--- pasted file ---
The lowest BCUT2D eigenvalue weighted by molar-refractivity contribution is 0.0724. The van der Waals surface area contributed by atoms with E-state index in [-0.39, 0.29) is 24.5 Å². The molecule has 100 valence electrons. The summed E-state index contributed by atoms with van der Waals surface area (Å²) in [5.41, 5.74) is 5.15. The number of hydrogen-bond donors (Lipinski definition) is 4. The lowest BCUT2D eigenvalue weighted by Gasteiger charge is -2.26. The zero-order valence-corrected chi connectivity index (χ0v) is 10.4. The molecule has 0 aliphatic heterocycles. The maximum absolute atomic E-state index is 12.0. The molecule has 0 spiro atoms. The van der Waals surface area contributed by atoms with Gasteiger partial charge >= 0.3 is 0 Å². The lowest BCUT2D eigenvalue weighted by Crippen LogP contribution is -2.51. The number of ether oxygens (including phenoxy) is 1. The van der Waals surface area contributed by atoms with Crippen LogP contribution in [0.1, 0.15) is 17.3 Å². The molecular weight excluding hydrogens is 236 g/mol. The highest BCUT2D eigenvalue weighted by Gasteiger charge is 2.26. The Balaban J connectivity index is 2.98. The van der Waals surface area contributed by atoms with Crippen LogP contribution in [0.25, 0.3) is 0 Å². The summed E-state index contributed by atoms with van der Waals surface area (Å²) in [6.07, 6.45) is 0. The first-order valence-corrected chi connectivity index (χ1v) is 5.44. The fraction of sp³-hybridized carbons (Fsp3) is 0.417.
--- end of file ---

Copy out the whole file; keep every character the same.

The lowest BCUT2D eigenvalue weighted by molar-refractivity contribution is 0.0724. The van der Waals surface area contributed by atoms with E-state index in [-0.39, 0.29) is 24.5 Å². The molecule has 100 valence electrons. The summed E-state index contributed by atoms with van der Waals surface area (Å²) in [5.41, 5.74) is 5.15. The number of hydrogen-bond donors (Lipinski definition) is 4. The lowest BCUT2D eigenvalue weighted by Gasteiger charge is -2.26. The zero-order valence-corrected chi connectivity index (χ0v) is 10.4. The molecule has 0 aliphatic heterocycles. The maximum absolute atomic E-state index is 12.0. The molecule has 0 spiro atoms. The van der Waals surface area contributed by atoms with Gasteiger partial charge >= 0.3 is 0 Å². The lowest BCUT2D eigenvalue weighted by Crippen LogP contribution is -2.51. The number of ether oxygens (including phenoxy) is 1. The van der Waals surface area contributed by atoms with Crippen LogP contribution in [0.1, 0.15) is 17.3 Å². The molecular weight excluding hydrogens is 236 g/mol. The highest BCUT2D eigenvalue weighted by Gasteiger charge is 2.26. The Balaban J connectivity index is 2.98. The van der Waals surface area contributed by atoms with Crippen LogP contribution in [0.25, 0.3) is 0 Å². The summed E-state index contributed by atoms with van der Waals surface area (Å²) in [6.07, 6.45) is 0. The first-order valence-corrected chi connectivity index (χ1v) is 5.44. The fraction of sp³-hybridized carbons (Fsp3) is 0.417.